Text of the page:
Engine Ticking After Oil Change? If yes. Then read this article till the end.
Nothing is more frustrating than strange noises coming from your car, especially when it’s coming from the engine.
People tend to get confused about the reasons behind such types of noises.
One of them is “Engine Ticking After Oil Change”.
If you have been searching for why it might be happening then look no further, as this blog is for you.
The purpose of this article is to explain why your car engine might be ticking after an oil change.
The ticking noise is frequently caused by a lack of lubrication between the moving parts of the engine, which means there isn’t enough oil to maintain smooth operation.
Though it’s not possible to tell the exact cause of this problem, it could be because of several factors like Low Oil Level, Oil Pressure, or Worn Engine Components.
Low oil levels or old engine oil are usually to blame for engine ticking.
Moreover, an oil change that makes a ticking noise is often caused by things that went wrong in the oil change process.
Hence we will look at each factor in detail to understand what’s the cause behind it.
The first thing you should do if you hear a ticking noise from the engine is to check the oil level.
You should ensure that there is enough oil in there or oil level is adequate.
Viscosity essentially refers to the resistance of a liquid to any change in its form or movement between adjacent regions.
The viscosity of the engine oil you will be using can be one of the factors affecting the engine noise as well as performance.
Due to the differences in engine components like rod bearings, hydraulic lifters, etc. for different vehicles, the manufacturers usually recommend very specific viscosity requirements for their vehicles.
Viscosity-higher oils have a harder time being processed by the oil pump and moving components. Alternatively, thinner engine oils may not adequately lubricate the component, causing them to collide and produce ticking noises.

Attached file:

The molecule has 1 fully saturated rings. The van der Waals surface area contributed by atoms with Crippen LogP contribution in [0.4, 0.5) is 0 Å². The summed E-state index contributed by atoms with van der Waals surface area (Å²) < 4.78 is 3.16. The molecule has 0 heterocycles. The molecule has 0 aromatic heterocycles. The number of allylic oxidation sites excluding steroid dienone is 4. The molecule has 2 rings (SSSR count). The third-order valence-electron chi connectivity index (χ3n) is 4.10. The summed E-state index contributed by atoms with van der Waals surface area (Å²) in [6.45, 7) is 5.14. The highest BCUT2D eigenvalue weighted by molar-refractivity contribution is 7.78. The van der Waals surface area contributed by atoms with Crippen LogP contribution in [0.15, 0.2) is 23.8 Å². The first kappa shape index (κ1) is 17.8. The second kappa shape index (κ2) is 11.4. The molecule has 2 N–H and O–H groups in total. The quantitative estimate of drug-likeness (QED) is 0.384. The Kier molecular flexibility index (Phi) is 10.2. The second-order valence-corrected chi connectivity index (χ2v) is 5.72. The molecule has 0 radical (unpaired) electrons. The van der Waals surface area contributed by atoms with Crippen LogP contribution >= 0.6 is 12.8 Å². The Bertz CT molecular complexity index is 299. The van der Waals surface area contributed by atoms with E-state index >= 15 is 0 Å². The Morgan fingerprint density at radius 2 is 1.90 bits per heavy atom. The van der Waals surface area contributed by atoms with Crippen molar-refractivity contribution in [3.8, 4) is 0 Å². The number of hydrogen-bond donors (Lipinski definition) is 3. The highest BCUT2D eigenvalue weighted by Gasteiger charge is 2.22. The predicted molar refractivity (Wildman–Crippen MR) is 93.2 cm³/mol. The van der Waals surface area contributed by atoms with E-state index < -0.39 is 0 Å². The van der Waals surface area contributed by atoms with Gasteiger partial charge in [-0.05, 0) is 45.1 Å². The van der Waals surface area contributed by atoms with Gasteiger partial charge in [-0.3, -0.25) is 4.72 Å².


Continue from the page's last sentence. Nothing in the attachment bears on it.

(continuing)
As a result, using the improper viscosity oil could harm your engine.
In general, fresh oil has a thicker consistency when it is pumped into an engine. When the oil heats up between moving components, its viscosity decreases steadily, and it continues to decrease with time and usage.
A bad oil pump does not have trouble circulating thin, old lubricants, but it might have trouble circulating new oil.
Poor circulation induced by a defective component may disguise low lubrication.
For Maintaining correct oil pressures there needs to be a correct oil filter.
Replacing the filter with the incorrect one might cause abnormal engine performance like decreasing and occasionally raising oil pressures through the pump.
Using the wrong oil can cause ticking noise because it will most likely have the wrong viscosity which might not be well suited for a specific car engine.
Furthermore, you should avoid using any engine or automotive-related products that your car manufacturer does not endorse.
Therefore, it is recommended to always go for the oil that your car manufacturer recommends to ensure your engine works smoothly and there is no ticking noise issue in your vehicle.
You can’t trace the exact source of the problem, however, one thing is sure lower oil levels can certainly cause lifter tick, to check if too much much oil is the cause or not you could try removing some oil and then see for yourself if it resolves the issue or not
In the case of a ticking engine, I would suggest you don’t drive beyond a mechanic’s shop to have the issue resolved.
Driving a few hundred kilometers is more than enough to reach a car repair shop to get the engine checked so you can drive that much distance with a ticking engine.
Driving longer distances can result in pricey engine parts and the engine itself being damaged, costing you more money to repair.
So that’s it for today’s blog. I hope now you know all about the topic Engine Ticking After Oil Change like its causes, how to avoid it from happening etc.
In a nutshell, Engine Ticking noise after changing for oil is generally caused due to low oil levels and the use of oil of wrong viscosity. Hence in order to avoid it, you should always use the oil your car manufacturer recommends for your car engine.
If you liked this blog on Engine Ticking After Oil Change then please share it with your friends and social media followers.
Fill out the contact form and we will call you as soon as possible discuss events, membership or any general enquiries.